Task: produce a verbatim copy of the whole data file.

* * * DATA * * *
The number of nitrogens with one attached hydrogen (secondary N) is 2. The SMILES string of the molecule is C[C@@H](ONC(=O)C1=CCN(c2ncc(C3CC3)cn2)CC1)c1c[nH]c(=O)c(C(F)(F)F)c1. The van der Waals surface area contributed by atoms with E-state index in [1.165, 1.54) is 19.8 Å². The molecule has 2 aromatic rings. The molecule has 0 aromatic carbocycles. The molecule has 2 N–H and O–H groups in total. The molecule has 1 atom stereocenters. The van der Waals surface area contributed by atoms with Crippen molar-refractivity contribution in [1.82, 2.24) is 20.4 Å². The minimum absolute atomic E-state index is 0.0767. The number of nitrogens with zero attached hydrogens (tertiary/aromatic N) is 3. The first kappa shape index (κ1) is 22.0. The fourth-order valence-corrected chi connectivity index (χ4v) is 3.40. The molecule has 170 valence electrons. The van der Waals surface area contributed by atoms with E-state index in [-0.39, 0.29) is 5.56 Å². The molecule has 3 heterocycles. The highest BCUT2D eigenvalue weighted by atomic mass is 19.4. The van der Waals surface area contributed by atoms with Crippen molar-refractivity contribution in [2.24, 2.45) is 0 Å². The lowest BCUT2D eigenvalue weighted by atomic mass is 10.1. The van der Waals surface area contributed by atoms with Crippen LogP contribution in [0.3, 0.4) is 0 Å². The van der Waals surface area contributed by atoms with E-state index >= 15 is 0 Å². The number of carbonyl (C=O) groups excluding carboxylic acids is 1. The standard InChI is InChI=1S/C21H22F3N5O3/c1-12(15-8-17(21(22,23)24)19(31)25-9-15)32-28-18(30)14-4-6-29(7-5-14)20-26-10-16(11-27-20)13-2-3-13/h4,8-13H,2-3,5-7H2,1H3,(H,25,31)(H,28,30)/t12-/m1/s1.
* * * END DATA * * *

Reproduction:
The number of nitrogens with one attached hydrogen (secondary N) is 2. The SMILES string of the molecule is C[C@@H](ONC(=O)C1=CCN(c2ncc(C3CC3)cn2)CC1)c1c[nH]c(=O)c(C(F)(F)F)c1. The van der Waals surface area contributed by atoms with E-state index in [1.165, 1.54) is 19.8 Å². The molecule has 2 aromatic rings. The molecule has 0 aromatic carbocycles. The molecule has 2 N–H and O–H groups in total. The molecule has 1 atom stereocenters. The van der Waals surface area contributed by atoms with Crippen molar-refractivity contribution in [1.82, 2.24) is 20.4 Å². The minimum absolute atomic E-state index is 0.0767. The number of nitrogens with zero attached hydrogens (tertiary/aromatic N) is 3. The first kappa shape index (κ1) is 22.0. The fourth-order valence-corrected chi connectivity index (χ4v) is 3.40. The molecule has 170 valence electrons. The van der Waals surface area contributed by atoms with E-state index in [-0.39, 0.29) is 5.56 Å². The molecule has 3 heterocycles. The highest BCUT2D eigenvalue weighted by atomic mass is 19.4. The van der Waals surface area contributed by atoms with Crippen molar-refractivity contribution in [2.24, 2.45) is 0 Å². The lowest BCUT2D eigenvalue weighted by atomic mass is 10.1. The van der Waals surface area contributed by atoms with Crippen LogP contribution in [0.3, 0.4) is 0 Å². The van der Waals surface area contributed by atoms with E-state index >= 15 is 0 Å². The number of carbonyl (C=O) groups excluding carboxylic acids is 1. The standard InChI is InChI=1S/C21H22F3N5O3/c1-12(15-8-17(21(22,23)24)19(31)25-9-15)32-28-18(30)14-4-6-29(7-5-14)20-26-10-16(11-27-20)13-2-3-13/h4,8-13H,2-3,5-7H2,1H3,(H,25,31)(H,28,30)/t12-/m1/s1.